How I Got Published: Anthony Bidulka


Anthony Bidulka is the author of two series. The fast paced thriller series featuring Disaster Recovery Agent Adam Saint and the long-running, award-winning mystery series featuring Russell Quant. Among his many awards are:

 2013 Lambda Literary Award Finalist for Best Men’s Mystery

2012 #1 Fiction Bestseller  McNally Robinson Saskatoon

2011 American Library Association GLBT Round Table Over The Rainbow Top Mystery

2010 Arthur Ellis Award for Best Crime Novel Finalist

2010 Rainbow Award for Best Gay Mystery/Thriller

2009 Saskatchewan Book Award Finalist for Book of the Year Award

Anthony loves to throw a good party, travel, collect art, write, and answer the question: Where the heck is Saskatchewan and why do you live there? He was inducted into the University of Saskatchewan’s Wall of Honour in 2011 and in 2014 was named Citizen of the Year for his community, charitable and professional pursuits in his home city of Saskatoon, Saskatchewan.

How I Got Published

I would wager a hefty amount that if you sat in a room with a dozen published writers and asked the same question, you’d get a dozen different answers. I’m grateful for that because I think it sends a hopeful message to new/beginning writers that there isn’t just one way to make this happen.

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How I Got Published: Gail Bowen


 GAIL BOWEN’s first Joanne Kilbourn mystery, Deadly Appearances (1990), was nominated for the W.H.Smith/Books in Canada Best First Novel Award, and A Colder Kind of Death (1995) won the Arthur Ellis Award for best crime novel; all 14 (and counting!) books in the series have been enthusiastically reviewed. In 2008, Reader’s Digest named Bowen Canada’s Best Mystery Novelist; in 2009, she received the Derrick Murdoch Award from the Crime Writers of Canada. Bowen has also written plays that have been produced across Canada and on CBC Radio. Now retired from teaching at the First Nations University, Bowen lives in Regina.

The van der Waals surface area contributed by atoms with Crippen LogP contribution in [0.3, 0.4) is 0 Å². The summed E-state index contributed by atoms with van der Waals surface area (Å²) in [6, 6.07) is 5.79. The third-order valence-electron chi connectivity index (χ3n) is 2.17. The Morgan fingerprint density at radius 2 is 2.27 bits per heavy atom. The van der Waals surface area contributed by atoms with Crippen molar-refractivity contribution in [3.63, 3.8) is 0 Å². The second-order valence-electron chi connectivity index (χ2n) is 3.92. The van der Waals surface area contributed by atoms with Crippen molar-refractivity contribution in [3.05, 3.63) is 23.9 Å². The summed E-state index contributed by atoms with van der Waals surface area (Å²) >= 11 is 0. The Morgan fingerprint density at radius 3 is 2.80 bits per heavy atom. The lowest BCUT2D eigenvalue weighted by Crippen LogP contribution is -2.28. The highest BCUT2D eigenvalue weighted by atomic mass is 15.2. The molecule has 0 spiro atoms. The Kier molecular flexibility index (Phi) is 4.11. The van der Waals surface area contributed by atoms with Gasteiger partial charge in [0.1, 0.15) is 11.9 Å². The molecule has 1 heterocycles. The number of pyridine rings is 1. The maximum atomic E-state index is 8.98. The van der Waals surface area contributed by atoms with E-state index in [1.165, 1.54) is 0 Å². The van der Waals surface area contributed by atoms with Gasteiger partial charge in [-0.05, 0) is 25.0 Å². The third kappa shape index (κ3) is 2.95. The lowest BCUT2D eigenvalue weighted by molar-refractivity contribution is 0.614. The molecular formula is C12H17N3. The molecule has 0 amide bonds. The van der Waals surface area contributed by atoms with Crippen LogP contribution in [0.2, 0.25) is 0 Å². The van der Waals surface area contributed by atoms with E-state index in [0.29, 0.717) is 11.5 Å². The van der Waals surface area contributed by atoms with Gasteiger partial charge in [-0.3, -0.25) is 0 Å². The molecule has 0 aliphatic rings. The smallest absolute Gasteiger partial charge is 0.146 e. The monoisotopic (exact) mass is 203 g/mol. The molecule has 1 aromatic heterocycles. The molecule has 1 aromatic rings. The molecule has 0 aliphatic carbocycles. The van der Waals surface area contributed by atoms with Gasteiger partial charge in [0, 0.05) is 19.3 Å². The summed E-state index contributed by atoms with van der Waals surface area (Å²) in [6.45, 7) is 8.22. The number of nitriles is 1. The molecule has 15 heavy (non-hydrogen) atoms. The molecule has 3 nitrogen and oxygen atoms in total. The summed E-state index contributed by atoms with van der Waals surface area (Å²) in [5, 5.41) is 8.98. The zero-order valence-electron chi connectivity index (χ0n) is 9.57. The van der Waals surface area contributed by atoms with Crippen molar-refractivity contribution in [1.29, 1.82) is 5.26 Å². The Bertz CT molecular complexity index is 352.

How I got published – Gail Bowen – November 6, 2014

I’m always uneasy talking about my writing career, because so much of it simply involved being in the right place at the right time.  In 1987, at the request of my friend Rob Sanders, now publisher of Greystone, I had co-written a novella titled 1919: The Love Letters of George and Adelaide for Western Producer Prairie Books. My writing partner had no interest in continuing to write, but I did. When my husband and I were doing our graduate degrees in English, mysteries were our summer reading.  I wrote Deadly Appearances and sent it to Rob, who was then with Douglas & McIntyre just at the moment that Douglas & McIntyre were beginning to publish mysteries.

         The manuscript was a mess, but Rob hired Jennifer Glossop an extraordinary editor and she whipped the novel into shape.  When D&M decided to cut their mystery line, I’d just completed the manuscript for A Colder Kind of Death. 

Rob Sanders called M&S and the next day James Adams phoned and asked to see the manuscript. I’ve been with M&S ever since.

Visit here and here for more on Gail Bowen.

How I Got Published: Rosemary Aubert

Rosemary Aubert

 Rosemary Aubert is the author of sixteen books, among them the acclaimed Ellis Portal mystery series and her latest romantic thriller Terminal Grill.

Rosemary is a two-time winner of the Arthur Ellis Award for crime fiction, winning in both the novel and short-story categories. She appears in the recently-published popular short story collection Thirteen.

She is a member of the Crime Writers of Canada and the Mystery Writers of America. She conducts a much-in-demand writer’s retreat at Loyalist College in Belleville, Ontario each summer, as well as mentoring writing students who are studying at the School of Continuing Studies at the University of Toronto.